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Spatiotemporal signaling dynamics evoked by single binding interactions between a peptide-bound MHC molecule and a T cell receptor

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Abstract

T cells (TCs) have the crucial immunological task of discriminating foreign peptide fragments from endogenous (self) peptide fragments. This recognition is carried out by the T Cell Receptor (TCR) on the TC surface, which binds to an antigen-derived peptide fragment presented by major histocompatibility complex (pMHC) on the surface of an Antigen Presenting Cells (APC). Despite the centrality of this TCR:pMHC interaction and the myriad techniques used analyze it, few studies exist in which the signaling consequences of individual TCR:pMHC binding events have been determined. Direct examination of the outcomes from single TCR:pMHC encounters provides insight into how the stochastic signaling network of the T cell performs crucial tasks such as signal integration and ligand discrimination. In Chapter 1, individual TCR:pMHC binding interactions (dwell times) are mapped to two proximal events in T cell activation: the assembly of Linker for Activation of T cells (LAT) molecules; and, translocation of Nuclear Factor of Activated T cells (NFAT). After TCR engagement with agonist pMHC, the LAT scaffold protein forms a hub of signaling from which a number of subsequent signaling steps are initiated; hence, LAT assembly is a gatekeeper of downstream signaling. I observe that the probability of LAT assembly formation, localized to ligated TCR, is an increasing function of the dwell time of the TCR:pMHC interaction, suggesting that the formation of LAT assembly from ligated TCR represents a form of kinetic proofreading; however, the size and lifetime of a LAT assembly is independent of the TCR:pMHC dwell time interaction that produced it. This discreteness of LAT clustering from TCR:pMHC dwell time has consequences for signal integration from multiple binding events. In Chapter 2, I explore what distinguishes a productive TCR:pMHC binding event from one that fails to trigger LAT assembly, as an approach to delineate the “kinetic bottlenecks” in antigen discrimination and T cell activation. I found that activation of zeta-chain- associated protein kinase of 70 kDa (ZAP-70), which phosphorylates LAT at multiple sites, is necessary, but insufficient. Aside from ZAP-70 activity, diffusive phospho-LAT requires an additional event to trigger aggregation. Importantly, I found that, at low pMHC densities, PLC-γ1 controls the timing for the initiation of LAT clustering, a dependency not previously identified. One feature I readily observed in my experiments is that LAT assemblies can form without any apparent originating pMHC. The composition and function of these apparent orphan LAT assemblies are investigated preliminarily in Chapter 3. In summary, by measuring the correlation between single receptor (TCR)-ligand (pMHC) binding events and subsequent steps in T cell activation, one obtains unprecedented quantitative insight into the stochastic nature of signal transduction in T cells.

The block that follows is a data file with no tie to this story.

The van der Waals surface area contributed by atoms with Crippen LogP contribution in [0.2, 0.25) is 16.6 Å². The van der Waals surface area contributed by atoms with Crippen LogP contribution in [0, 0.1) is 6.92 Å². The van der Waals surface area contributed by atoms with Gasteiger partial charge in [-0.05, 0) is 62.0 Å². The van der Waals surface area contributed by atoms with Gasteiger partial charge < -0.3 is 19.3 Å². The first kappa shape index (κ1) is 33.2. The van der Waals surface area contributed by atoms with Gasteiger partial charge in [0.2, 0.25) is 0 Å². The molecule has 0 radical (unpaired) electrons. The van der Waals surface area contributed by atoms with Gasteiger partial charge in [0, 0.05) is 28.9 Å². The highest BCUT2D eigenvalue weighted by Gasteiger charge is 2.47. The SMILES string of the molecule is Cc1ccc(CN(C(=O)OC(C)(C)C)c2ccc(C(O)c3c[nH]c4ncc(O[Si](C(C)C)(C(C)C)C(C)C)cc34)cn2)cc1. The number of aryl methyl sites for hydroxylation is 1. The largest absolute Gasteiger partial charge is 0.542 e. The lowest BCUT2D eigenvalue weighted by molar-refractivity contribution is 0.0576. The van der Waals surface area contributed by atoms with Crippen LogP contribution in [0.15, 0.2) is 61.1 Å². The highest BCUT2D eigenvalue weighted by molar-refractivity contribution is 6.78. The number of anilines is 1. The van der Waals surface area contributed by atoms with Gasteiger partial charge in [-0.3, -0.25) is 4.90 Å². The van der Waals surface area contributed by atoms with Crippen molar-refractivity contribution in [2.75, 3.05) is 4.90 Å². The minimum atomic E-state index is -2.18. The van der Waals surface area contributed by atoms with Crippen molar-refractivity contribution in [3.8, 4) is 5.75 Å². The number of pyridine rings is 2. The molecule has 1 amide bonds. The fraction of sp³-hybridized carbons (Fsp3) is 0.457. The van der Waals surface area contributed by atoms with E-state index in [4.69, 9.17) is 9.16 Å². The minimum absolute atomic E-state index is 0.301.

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This item is under embargo until April 28, 2024.